Here are the requirements for an IceShare Payload Protocol:

  • You must be able to request a path (local URL) for a media
    • Each media must be at the same path for every protocol
    • Local media path sorting and arranging is up to the local implementation
      • All media may be in one directory or many, even layers deep
      • Media may be moved locally (after notifying the Tracker)
  • You must be able to specify a range of data for download
    • Protocols supporting only Byte ranges limits it's useage
      • A peer may not nessesarily know where in a given binary stream a series of pages belong
      • Byte ranges are only known for pages in a continuous series from the start of the media
    • Time ranges are more useable, but may result in wasted bandwidth
    • Supporting (Ogg) Page ranges allows total useability
    • Range can be requested in any way nessesary for the protocol
      • Some payload protocols may even append it to the media's path
  • Binary data must be able to be transfered by some means
    • Ogg Pages do not need to be seperated in this data
      • libogg2 provides a fast and efficient manner for seperating Pages by the receiver
    • Delivery of any segment does not need to be guarenteed
      • The IceTracker will make sure everyone gets a specific Page
      • Retransmittial by IceTracker is only supported with Page granularity
    • Error detection does not need to be implemented
      • Each Ogg Page has it's own CRC checksum in it's header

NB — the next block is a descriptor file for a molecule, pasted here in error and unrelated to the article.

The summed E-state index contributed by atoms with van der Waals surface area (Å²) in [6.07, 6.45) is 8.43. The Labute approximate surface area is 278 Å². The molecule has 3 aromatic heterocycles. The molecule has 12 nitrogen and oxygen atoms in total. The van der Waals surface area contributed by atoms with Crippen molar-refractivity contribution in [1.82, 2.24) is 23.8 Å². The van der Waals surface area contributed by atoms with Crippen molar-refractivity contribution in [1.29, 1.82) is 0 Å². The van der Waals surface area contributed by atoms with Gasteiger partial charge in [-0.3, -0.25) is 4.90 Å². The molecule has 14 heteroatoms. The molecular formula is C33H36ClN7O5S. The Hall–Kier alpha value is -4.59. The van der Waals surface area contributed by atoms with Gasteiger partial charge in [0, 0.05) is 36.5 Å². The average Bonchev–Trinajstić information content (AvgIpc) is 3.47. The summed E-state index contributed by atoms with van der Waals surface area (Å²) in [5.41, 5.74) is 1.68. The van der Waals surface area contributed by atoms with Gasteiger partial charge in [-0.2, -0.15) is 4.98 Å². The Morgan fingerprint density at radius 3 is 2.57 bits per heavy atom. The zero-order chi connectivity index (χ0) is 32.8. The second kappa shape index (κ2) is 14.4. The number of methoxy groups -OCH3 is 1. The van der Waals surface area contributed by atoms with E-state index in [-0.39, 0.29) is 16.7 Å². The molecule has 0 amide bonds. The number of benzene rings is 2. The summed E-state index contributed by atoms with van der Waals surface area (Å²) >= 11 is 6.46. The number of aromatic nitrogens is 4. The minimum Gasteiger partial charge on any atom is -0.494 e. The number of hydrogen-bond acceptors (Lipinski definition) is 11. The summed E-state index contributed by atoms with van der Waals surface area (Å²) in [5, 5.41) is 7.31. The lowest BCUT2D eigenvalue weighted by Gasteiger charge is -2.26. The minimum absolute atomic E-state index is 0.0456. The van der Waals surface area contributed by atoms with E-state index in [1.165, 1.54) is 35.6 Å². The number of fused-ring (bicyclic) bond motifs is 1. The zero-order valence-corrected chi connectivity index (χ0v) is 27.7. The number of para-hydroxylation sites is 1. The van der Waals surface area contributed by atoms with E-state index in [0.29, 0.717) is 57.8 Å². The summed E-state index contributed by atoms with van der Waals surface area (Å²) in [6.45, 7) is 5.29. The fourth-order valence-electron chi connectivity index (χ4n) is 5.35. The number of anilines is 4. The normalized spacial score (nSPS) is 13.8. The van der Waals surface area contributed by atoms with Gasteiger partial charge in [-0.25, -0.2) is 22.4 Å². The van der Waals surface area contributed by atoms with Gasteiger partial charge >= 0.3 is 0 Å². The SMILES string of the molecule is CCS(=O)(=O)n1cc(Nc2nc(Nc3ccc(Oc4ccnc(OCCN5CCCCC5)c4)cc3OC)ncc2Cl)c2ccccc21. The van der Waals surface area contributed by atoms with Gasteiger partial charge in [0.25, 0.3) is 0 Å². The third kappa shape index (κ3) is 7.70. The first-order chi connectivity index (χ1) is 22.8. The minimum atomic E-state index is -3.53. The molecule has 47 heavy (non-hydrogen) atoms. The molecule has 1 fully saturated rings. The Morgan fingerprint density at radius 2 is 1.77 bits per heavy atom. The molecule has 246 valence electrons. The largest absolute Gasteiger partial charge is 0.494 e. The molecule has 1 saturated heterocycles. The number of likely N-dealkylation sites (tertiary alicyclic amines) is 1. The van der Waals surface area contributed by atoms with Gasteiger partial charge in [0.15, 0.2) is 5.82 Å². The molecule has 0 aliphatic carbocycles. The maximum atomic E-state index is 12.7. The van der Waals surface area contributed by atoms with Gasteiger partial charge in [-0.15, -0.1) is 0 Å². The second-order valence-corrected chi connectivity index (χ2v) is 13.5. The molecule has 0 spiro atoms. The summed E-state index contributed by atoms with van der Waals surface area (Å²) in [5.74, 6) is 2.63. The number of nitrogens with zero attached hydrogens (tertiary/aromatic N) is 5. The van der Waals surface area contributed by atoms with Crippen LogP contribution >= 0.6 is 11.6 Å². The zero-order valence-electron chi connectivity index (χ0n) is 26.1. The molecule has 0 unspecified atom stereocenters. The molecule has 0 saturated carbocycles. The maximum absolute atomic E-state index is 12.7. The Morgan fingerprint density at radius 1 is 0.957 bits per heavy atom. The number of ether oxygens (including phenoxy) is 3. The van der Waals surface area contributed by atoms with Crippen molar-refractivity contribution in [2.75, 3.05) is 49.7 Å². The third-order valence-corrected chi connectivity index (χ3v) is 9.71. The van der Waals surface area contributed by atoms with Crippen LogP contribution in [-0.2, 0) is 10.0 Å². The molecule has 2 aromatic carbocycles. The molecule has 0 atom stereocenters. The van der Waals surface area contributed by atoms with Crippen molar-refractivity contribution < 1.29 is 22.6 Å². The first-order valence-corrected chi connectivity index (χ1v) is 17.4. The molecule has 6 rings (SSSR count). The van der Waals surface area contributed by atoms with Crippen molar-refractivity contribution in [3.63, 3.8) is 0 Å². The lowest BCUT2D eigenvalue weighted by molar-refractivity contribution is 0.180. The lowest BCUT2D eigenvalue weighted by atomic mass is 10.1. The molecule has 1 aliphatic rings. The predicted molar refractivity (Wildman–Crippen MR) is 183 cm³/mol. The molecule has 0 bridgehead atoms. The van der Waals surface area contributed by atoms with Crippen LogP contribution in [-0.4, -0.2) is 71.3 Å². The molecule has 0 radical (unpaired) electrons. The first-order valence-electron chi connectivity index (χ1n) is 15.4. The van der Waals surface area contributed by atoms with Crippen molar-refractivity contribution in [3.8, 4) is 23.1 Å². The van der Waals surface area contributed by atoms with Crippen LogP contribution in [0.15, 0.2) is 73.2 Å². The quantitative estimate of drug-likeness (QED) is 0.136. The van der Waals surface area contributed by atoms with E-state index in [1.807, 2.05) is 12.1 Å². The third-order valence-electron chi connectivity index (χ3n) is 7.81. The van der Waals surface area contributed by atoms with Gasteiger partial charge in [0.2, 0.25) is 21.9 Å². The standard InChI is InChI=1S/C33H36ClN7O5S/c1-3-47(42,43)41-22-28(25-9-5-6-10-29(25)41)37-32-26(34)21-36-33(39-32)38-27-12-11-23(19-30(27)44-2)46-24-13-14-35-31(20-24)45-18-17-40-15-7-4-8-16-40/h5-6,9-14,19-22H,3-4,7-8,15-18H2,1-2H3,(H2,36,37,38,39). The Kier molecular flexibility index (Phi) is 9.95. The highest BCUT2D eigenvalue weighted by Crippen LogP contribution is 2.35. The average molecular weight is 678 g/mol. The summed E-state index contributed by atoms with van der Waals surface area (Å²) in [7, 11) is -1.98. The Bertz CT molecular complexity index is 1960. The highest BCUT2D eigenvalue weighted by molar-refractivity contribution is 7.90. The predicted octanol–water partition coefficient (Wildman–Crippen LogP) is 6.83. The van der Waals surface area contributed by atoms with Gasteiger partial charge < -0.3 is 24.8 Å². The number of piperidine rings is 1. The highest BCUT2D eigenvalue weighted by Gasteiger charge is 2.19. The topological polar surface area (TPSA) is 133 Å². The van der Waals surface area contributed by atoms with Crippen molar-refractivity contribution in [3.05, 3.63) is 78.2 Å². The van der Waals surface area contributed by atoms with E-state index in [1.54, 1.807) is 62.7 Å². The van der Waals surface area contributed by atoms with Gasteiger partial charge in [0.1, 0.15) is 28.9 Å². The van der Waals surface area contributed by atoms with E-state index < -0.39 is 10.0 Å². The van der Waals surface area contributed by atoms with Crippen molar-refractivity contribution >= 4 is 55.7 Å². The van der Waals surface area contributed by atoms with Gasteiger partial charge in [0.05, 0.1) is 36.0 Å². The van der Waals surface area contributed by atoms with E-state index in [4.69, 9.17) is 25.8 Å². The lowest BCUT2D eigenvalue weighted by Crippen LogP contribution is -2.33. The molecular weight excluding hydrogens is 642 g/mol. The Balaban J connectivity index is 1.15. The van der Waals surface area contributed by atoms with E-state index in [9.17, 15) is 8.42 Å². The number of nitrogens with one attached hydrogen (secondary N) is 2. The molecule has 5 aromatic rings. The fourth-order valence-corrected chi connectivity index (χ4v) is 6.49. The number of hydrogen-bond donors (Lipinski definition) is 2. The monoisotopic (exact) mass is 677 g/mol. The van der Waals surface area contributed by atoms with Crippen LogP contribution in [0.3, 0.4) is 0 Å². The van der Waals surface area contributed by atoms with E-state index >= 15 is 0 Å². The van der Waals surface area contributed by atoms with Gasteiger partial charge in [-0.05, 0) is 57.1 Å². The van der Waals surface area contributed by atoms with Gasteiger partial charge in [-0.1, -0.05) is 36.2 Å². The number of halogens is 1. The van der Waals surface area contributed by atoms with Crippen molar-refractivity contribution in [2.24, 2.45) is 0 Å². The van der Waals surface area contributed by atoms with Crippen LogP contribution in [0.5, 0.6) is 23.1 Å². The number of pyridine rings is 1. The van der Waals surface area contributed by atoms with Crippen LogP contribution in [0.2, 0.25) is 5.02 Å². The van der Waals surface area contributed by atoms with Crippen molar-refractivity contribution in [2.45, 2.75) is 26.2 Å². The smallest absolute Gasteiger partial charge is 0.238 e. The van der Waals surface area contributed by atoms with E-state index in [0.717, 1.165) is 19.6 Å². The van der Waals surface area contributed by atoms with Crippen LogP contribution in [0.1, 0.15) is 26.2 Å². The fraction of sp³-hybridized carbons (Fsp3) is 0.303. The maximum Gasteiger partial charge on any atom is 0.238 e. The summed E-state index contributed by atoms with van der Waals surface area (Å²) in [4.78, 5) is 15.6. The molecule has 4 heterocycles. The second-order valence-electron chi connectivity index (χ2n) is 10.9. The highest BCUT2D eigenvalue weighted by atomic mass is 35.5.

• Order should be guarenteed for data within a single Ogg Page
      • Ogg Pages may be sent complete in a single packet for this
      • Many packets may carry sequential Pages with packet ordering provided in a small header
  • The IceTracker does not need to know any details of a payload protocol
    • It will learn new protocol names when support is advertised by peers
    • It will learn their strengths and weaknesses by building statistical data
    • Protocols will be used based on the bandwidth, reliability, and timing needs of a peer

What's the Holdup?

While we're apparently fairly close to wrapping up this baby and start into some massive plugin coding, there's vital things missing from other Xiph projects which this needs.

Specifically:

  • OggFile OggStream granule handling needs to be decided on so we can get the IceT timing specs to match
  • we need to get the final scoop on discontinuous bitstreams done and integrated into libogg2
  • a fully functional public tracker needs to be written (even if it's just in Python for now).
  • it makes alot of sense for the plugins to be packaged with OggFile OggStream as a join distribution effort.

Current estimates, given the committments from various Xiph developers and pace of development, is IceShare will begin getting deployed summer 2004 2005.

Updated: 1/10/05 -- I've had to delay IceShare in order to get OggStream (formerly OggFile) ready. This explains why this project is so over-due.

If you're reading this page and thinking "damned, that's awesome!" and want to speed up the above timeline we can always use volunteers. Even if you don't know any code, but prehaps you're good at HTML or graphic design, or can do no more than help test the system, we could use your help. Email Arc <arc@xiph.org> for more information.

Discussion

Discussion has been moved to the Talk page to keep load times down. Please add comments to Talk:IceShare.